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CAPSICUM

Other Names:

African Bird Pepper, African Chillies, African Pepper, Aji, Bird Pepper, Capsaicin, Capsaïcine, Capsicum annuum, Capsicum baccatum, Capsicum chinense, Capsicum Fruit, Capsicum frutescens, Capsicum minimum, Capsicum Oleoresin, Capsicum pubescens,...
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African Bird pepper (CAPSICUM) Overview
African Bird pepper (CAPSICUM) Uses
African Bird pepper (CAPSICUM) Side Effects
African Bird pepper (CAPSICUM) Interactions
African Bird pepper (CAPSICUM) Dosing
African Bird pepper (CAPSICUM) Overview Information

Capsicum, also known as red pepper or chili pepper, is an herb. The fruit of the capsicum plant is used to make medicine.

Capsicum is used for various problems with digestion including upset stomach, intestinal gas, stomach pain, diarrhea, and cramps. It is also used for conditions of the heart and blood vessels including poor circulation, excessive blood clotting, high cholesterol, and preventing heart disease.

Other uses include relief of toothache, seasickness, alcoholism, malaria, and fever. It is also used to help people who have difficulty swallowing.

Some people apply capsicum to the skin for pain caused by shingles, osteoarthritis, rheumatoid arthritis, and fibromyalgia. It is also used topically for nerve pain (neuropathy) associated with diabetes and HIV, other types of nerve pain (neuralgia), and back pain.

Capsicum is also used on the skin to relieve muscle spasms, as a gargle for laryngitis, and to discourage thumb-sucking or nail-biting.

Some people put capsicum inside the nose to treat hay fever, migraine headache, cluster headache, and sinus infections (sinusitis).

One form of capsicum is currently being studied as a drug for migraine, osteoarthritis, and other painful conditions.

A particular form of capsicum causes intense eye pain and other unpleasant effects when it comes in contact with the face. This form is used in self-defense pepper sprays.

How does it work?

The fruit of the capsicum plant contains a chemical called capsaicin. Capsaicin seems to reduce pain sensations when applied to the skin.

African Bird pepper (CAPSICUM) Uses & Effectiveness What is this?

Likely Effective for:


Possibly Effective for:

  • Back pain, when applied to the skin.
  • Reducing painful tender points in people with fibromyalgia, when applied to the skin.
  • Relieving symptoms of prurigo nodularis, a skin disease, when applied to the skin. It may take 22 weeks to 33 months of treatment to see a benefit. Symptoms may return after stopping use of capsicum.
  • Cluster headache, when used in the nose. Capsicum seems to reduce the number and severity of cluster headaches. It’s best to apply capsicum to the nostril that is on the same side of the head as the headache.
  • Relieving symptoms of perennial rhinitis, a runny nose not associated with allergies or infection, when used in the nose. Sometimes the benefit can last for 6-9 months.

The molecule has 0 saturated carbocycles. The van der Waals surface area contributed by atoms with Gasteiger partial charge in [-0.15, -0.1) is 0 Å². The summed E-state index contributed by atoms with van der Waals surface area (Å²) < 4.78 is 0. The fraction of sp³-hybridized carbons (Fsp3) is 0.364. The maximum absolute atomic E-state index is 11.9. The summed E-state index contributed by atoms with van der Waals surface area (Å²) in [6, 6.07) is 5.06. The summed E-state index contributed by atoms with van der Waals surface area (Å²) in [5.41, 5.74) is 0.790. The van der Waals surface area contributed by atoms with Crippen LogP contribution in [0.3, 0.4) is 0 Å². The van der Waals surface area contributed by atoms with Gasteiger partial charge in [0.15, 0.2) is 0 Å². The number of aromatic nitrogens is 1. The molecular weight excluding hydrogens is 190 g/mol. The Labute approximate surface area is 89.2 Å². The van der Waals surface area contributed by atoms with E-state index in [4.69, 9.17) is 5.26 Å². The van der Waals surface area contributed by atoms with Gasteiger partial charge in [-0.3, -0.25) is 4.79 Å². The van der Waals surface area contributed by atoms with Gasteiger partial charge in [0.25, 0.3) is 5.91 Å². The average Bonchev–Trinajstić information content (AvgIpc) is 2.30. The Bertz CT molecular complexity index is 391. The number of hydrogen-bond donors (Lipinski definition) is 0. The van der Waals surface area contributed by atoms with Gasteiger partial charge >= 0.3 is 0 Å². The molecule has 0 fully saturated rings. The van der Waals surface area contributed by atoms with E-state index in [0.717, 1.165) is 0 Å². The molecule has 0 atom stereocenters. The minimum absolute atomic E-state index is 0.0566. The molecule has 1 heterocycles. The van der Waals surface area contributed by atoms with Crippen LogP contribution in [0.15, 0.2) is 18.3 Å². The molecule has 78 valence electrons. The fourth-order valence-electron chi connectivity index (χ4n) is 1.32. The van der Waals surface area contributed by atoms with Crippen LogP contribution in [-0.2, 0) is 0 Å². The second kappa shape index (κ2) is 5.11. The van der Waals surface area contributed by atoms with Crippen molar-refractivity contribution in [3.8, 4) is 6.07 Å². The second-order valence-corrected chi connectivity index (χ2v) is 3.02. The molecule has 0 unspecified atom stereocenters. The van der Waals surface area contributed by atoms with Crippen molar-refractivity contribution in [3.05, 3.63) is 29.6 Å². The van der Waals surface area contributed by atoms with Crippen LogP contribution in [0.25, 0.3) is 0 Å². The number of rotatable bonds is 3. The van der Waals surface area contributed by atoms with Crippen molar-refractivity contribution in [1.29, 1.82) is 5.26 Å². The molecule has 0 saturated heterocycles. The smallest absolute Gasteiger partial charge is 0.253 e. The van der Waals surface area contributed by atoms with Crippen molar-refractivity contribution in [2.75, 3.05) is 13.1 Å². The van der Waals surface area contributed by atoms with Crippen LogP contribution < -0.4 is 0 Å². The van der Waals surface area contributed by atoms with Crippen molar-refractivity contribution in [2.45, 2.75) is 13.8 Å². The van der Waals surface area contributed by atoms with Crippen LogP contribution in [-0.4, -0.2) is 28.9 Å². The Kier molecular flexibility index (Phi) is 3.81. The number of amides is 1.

Possibly Ineffective for:

  • Nerve pain related to HIV or AIDS, when applied to the skin.

Insufficient Evidence for:

  • Stomach ulcers. There is evidence that suggests people who eat capsicum fruit (chili) an average of 24 times per month appear to be less likely to have an ulcer than people who eat chili an average of 8 times per month. This applies to chili in the form of chili powder, chili sauce, curry powder, and other chili-containing foods.
  • Heartburn. Beginning research suggests that red pepper powder (containing capsicum) in capsules taken 3 times daily before meals reduces symptoms of heartburn. But in some people, symptoms get worse before they get better.
  • Irritable bowel syndrome (IBS). Early evidence suggests that capsicum fruit taken by mouth doesn’t help symptoms of IBS.
  • Hay fever. There is conflicting evidence so far about the effectiveness of capsicum for reducing hay fever symptoms.
  • Polyps in the nose. Putting capsicum in the nose seems to improve symptoms and airflow.
  • Swallowing difficulties. Some people, especially elderly people or those who have suffered a stroke, are more likely than other people to develop “aspiration pneumonia.” This is a kind of pneumonia that develops after food or saliva is sucked into the airways because the person couldn’t swallow properly. There is some evidence that dissolving a capsaicin-containing lozenge in the mouth of elderly people with swallowing problems before each meal can improve their ability to swallow.
  • Colic.
  • Cramps.
  • Toothache.
  • Blood clots.
  • Fever.
  • Nausea.
  • High cholesterol.
  • Heart disease.
  • Migraine headache.
  • Muscle spasms.
  • Laryngitis.
  • Other conditions.
More evidence is needed to rate the effectiveness of capsicum for these uses.


African Bird pepper (CAPSICUM) Side Effects & Safety

Medicinal lotions and creams that contain capsicum extract are LIKELY SAFE for most adults when applied to the skin. The active chemical in capsicum, capsaicin, is approved by the FDA as an over-the-counter product. That is, it can be sold without a prescription.

Side effects can include skin irritation, burning, and itching. Capsicum can also be extremely irritating to the eyes, nose, and throat. Don't use capsicum on sensitive skin or around the eyes.

Capsicum extract is LIKELY SAFE for most adults when taken by mouth, short-term and in amounts typically found in food. Side effects can include stomach irritation and upset, sweating, flushing, and runny nose. It is POSSIBLY UNSAFE to take capsicum by mouth in large doses or for long periods of time. In rare cases, this can lead to more serious side effects like liver or kidney damage.